CHARISMA 17
(Wow, reverse the Intelligence and Wisdom score and you've pretty much got my first grossly over-powered D&D fighter character)

Hits: 75

SKILLS

Leadership, strategy, tactics, politics, and intrigue, all in the highest degree.  Kael is also a master swordsman (treat any sword as +2 to hit when he wields it), and a fine horseman.  He is only an average archer and crossbowman, preferring hand-to-hand combat.  

EQUIPMENT

The heaviest sword and armor available, the fastest warhorse, and the best of everything else that a general of an army can command.  

In addition to the folks listed above, The Willow Sourcebook also lists Attributes, Hits, Skills and Equipment for Fin Raziel and Airk Thaughbaer as well as minor (pun not intended) characters such as  The High Aldwin, Meegosh, Burglekutt (!), and Vohnkar.  Hell, you can even find out how many Death Dog nibbles that Ethna (the chick who smuggled Elora out of Nockmaar Castle) could sustain before giving up the ghost and how much rectal misery the 18-Strength LLug would have inflicted on the cross-dressing Madmartigan if he'd managed to pin him down.

Potential GL's (George Lucases) also have access to generic stats for Nelwyns, Galladoorn Knights, Nockmaar Soldiers, Fairies, Brownies, Trolls, the Eborsisk Dragon, Death Dogs, Bavmorda's Druids and some Cyclops that Madmartigan supposedly tangled with just prior to getting thrown in the "crow's cage" by a bunch of bandits.  It's these little Rosencrantz & Guildenstern Are Dead  details that makes the Sourcebook a fun read, even for casual fans like me.  

Beyond the specific numbers, there's also a twelve-page "Gazetteer" section which provides even more esoteric details.  Readers will find in-game interpretations on Magic Acorns, Cherlindrea's Wand, The Bones, The Book of Magic and that laziest of plot devices, The Dust of Broken Heart.  Fun fact: the Dust is made from "powdered fairy wings".  Seems legit.    

Additional chrome is provided for individual Spells such as Transformations and The Ritual of Obliteration.  In fact, Allen Varney's retcon on Bavmorda's slow, inefficient and plot-convenient Ritual does more to cure the film's scripted stupidity then anything else I've read.  "Scholars, wondering why Bavmorda did not simply kill the infant, have come to believe that Elora, as a highly magical being, may have some special power of 'return'" he writes, tongue firmly planted in cheek.           

Finally, we're treated to six pages about "The World of Willow", including brief but evocative write-ups on the Rivers Freen and Troon, the Nelwyn Valley, the Wilderness, Tir Asleen, Nockmaar and the Northern Wastes, and Galladoorn.  Perhaps most intriguing are the "unexplored" reaches of the realm.  Cashmere is descibed as "a far-off and shadowy land...rumored to be ruled by potentates of awesome wealth".  The realms beyond the northern wastes and Nockmaar mountains are also given some scant but inspiring details.     

The book also features eight pages of color stills from the film and additional black and white sketches by Janet J. Kramer.  Even though most of the art is pretty utilitarian (particularly the terrible "portraits" which accompany each character description), there are about three or four decent pieces including this vaguely David A. Trampier / Jeff Dee-esque goodie of Ms. Bavmorda:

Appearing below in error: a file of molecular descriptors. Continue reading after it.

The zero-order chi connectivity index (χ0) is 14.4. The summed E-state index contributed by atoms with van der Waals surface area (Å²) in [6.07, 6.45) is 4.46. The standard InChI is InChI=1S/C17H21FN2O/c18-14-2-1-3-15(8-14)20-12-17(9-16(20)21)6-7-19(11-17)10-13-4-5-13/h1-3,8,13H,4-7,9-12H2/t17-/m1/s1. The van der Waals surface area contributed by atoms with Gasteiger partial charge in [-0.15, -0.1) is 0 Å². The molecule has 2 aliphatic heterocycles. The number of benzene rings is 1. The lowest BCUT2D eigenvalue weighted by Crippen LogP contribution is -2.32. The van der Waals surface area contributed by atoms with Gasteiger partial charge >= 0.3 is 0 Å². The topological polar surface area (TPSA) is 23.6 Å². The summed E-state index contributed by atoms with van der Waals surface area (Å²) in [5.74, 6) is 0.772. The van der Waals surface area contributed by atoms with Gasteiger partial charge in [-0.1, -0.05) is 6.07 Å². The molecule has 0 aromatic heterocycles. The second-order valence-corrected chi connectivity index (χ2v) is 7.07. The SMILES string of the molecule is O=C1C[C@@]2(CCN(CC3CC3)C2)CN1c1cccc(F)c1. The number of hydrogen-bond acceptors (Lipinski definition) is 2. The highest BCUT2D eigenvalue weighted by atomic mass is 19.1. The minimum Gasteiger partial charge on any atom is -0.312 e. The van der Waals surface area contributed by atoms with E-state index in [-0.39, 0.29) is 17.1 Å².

If you're a Willow fan this Sourcebook is a must-find.  If you're a Willow fan and you also play fantasy RPG's, this is tailor made for you.  Anybody expecting Planescape or Hârn levels of detail will be sorely disappointed, but anyone who digs the movie will be amused by the additional chrome and fill-in-the-blank backstories.

The last line of the Sourcebook pretty much sums it up for me: "There is room for a dozen kingdoms yet to be found, and for adventures plenty."

The Willow Sourcebook scores four pecks outta six.  




Note: gratuitous Gygaxian plug.  
      




5 comments:

  1. In writing The Willow Sourcebook, I focused on the stories about the characters. The publisher, packager, and I all regarded the gaming stats as a thin but necessary wrapper to comply with the letter of our gaming license. There are still Willow fans around today, and based on the occasional reviews they post, my sense is they liked the fiction quite a bit. This post's strong focus on the gaming stats may mislead people looking for a copy; it's intentionally quite stat-light.

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    1. Allen, The Willow Sourcebook changed my life. I loved every part of it. In my personal opinion I give it a 10 out of 10 rating. It truly is my all time favorite work ever published in any RPG medium. I really, really liked the movie, but I absolutely LOVED this book. Thank you.

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  2. Hi, Allen.

    I felt inclined to focus on the "gamier" aspects of "The Willow Sourcebook" because that's what I assume my readers were particularly keen to see. But as I mentioned in the review the back-stories and world-building that you provide really make for a fun and RPG-campaign-inspiring read.

    Thanks for taking the time to review my review and thanks for the comment! Take care...

    P.S. Was there a specific reason as to why "Hits" were used instead of "Hit Points"?


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  3. I might try to pick up a copy of this just because I enjoyed willow so much. Maybe I'll sneak some of it into my game! Even today, willow has one of my favorite scenes/quotes from a fantasy movie...

    High Aldwin: [throws an apple into the air which turns into a bird] Go in the direction the bird is flying!
    Burgelcutt: He's going back to village!
    High Aldwin: Ignore the bird. Follow the river.

    Good article!

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  4. The nes game was amazing enough but a D&D version, epic!